Bustelo, Gabriela, Veo veo criticism and interpretation, Feminism and literature in Spain, Spanish fiction, subjectivity in literature, Women and literature


One of the most salient features of contemporary Spanish fiction is the solid participation of women in literary creation, particularly that of novels. While in the 1970s there were isolated figures, in the 80s and with the consolidation of democracy, the number grew sharply; in the 90s, they multiplied their presence and their quality continues to be outstanding. In spite of the prejudices of sexist power, a good segment of the critics accepts that today a wider and more valuable group of female novelists has been capable of constructing themes, techniques and discourses differing from the predominant one. It is not about claiming that there exists an incompatibility between male and female literature, nor that there are two literatures; rather, it is about the development of individual strategies of permanence and about the persistence of different perspectives within the same human activity. In order to understand the argument raised, chapter I of the present work is set historically in Spain following the fall of the Franco dictatorship, the context of literature and the birth of the new narrative. It is not only within the local national frame that postmodern narrators are involved. It becomes just as important to consider the fall of old regimes throughout the world, the end of the Cold War and the death of communism, on one side; on the other, the phenomenon of economic globalization and the unavoidable transnational vision of cultural movements, which elements travel across the oceans and meet in a discourse about "the end of utopias." Within this framework, female writers have had the incentive of the advent of democracy in Spain, its social consequences, the social acquiescence of "la Movida" and the progress of the conquers of women. The process of cultural change in Spain is being analyzed from the field of cultural studies. However, and serving as a portrait of postmodern fragmentary thought, it is now possible to inscribe a generation of writers that have incorporated elements of audiovisual language and rock music, as well as other elements of popular culture as fundamental substance for fiction, which demands for a new critical reflection. This group has been convened under the label of Generation X. Within this emerging generation, emphasis will be made on the consolidation of female writers in the Spanish cultural setting of the XXI century. Chapter II will delve into the new literary spaces in Spain, their recent legacy, clashing points of views of literary critics and the referential frame of postmodern philosophical thought, all which is conjugated with the appearance of third-wave feminism. Chapter III analyzes the novel Veo Veo, by Gabriela Bustelo, and how it relates to the theoretical postulates of new feminism. The study of the text finds a relationship between the various perspectives taken by the narrator-protagonist in the process of searching for her identity and constructing the female subject according to difference feminism. Finally, this approach to one of the texts and one of the authors of the wide spectrum of contemporary Spanish female writers, attempts to expose that through their innovating fiction and the preponderant role and attention given to their female characters, a contribution is made from literature towards the reflections on the multiple ways in which the female subject paves its way across patriarchal society.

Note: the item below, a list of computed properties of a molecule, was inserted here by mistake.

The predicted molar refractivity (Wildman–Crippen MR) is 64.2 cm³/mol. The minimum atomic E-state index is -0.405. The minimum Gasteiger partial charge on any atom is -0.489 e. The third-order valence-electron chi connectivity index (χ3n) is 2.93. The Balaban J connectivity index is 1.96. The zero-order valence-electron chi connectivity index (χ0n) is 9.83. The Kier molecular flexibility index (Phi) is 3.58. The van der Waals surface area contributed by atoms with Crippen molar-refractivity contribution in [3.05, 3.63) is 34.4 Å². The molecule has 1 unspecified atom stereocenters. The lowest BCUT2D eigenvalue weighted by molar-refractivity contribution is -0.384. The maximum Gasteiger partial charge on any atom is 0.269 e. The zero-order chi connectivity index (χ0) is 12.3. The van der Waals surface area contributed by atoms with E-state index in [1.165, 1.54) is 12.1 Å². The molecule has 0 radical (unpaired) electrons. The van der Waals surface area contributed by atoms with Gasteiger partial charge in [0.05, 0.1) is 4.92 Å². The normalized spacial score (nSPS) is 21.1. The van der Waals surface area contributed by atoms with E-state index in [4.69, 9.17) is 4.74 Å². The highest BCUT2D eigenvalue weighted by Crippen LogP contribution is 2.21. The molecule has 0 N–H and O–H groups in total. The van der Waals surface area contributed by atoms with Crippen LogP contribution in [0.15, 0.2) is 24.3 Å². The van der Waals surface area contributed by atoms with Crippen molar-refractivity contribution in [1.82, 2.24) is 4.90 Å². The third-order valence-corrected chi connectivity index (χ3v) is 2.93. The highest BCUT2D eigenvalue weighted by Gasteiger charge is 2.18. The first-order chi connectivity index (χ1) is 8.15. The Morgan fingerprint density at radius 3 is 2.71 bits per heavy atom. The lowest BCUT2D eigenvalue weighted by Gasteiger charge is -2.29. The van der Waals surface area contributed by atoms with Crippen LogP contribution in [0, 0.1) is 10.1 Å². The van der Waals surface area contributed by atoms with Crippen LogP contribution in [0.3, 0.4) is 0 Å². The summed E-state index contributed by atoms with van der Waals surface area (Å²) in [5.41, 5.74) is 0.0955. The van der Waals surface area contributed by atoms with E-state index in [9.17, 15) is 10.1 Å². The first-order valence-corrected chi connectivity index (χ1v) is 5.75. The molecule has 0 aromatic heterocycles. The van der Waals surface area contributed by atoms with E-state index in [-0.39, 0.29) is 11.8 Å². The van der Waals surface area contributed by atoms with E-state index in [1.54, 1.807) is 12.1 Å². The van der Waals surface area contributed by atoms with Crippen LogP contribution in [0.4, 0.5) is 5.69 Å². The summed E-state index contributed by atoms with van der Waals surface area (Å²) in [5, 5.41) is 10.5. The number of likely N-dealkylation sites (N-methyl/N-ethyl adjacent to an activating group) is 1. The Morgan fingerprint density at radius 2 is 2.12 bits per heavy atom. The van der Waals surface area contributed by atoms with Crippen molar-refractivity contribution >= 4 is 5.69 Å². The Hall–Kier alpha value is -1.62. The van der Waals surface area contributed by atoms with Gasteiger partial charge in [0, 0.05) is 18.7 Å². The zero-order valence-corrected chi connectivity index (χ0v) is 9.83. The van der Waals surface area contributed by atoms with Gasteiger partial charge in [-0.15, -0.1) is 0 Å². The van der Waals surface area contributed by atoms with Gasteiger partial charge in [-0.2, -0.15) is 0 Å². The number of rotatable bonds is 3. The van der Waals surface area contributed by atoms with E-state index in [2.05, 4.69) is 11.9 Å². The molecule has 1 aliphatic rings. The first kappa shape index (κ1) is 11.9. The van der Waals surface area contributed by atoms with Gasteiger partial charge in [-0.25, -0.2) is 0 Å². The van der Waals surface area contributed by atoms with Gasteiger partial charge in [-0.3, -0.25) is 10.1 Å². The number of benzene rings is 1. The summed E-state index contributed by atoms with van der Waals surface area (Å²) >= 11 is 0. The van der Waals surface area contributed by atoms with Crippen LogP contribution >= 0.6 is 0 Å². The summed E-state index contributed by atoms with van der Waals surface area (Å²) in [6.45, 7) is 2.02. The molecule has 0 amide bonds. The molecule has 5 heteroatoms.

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Graduation Date





Nalbone, Lisa


Master of Arts (M.A.)


College of Arts and Humanities


Foreign Languages and Literatures








Release Date

August 2011

Length of Campus-only Access


Access Status

Masters Thesis (Open Access)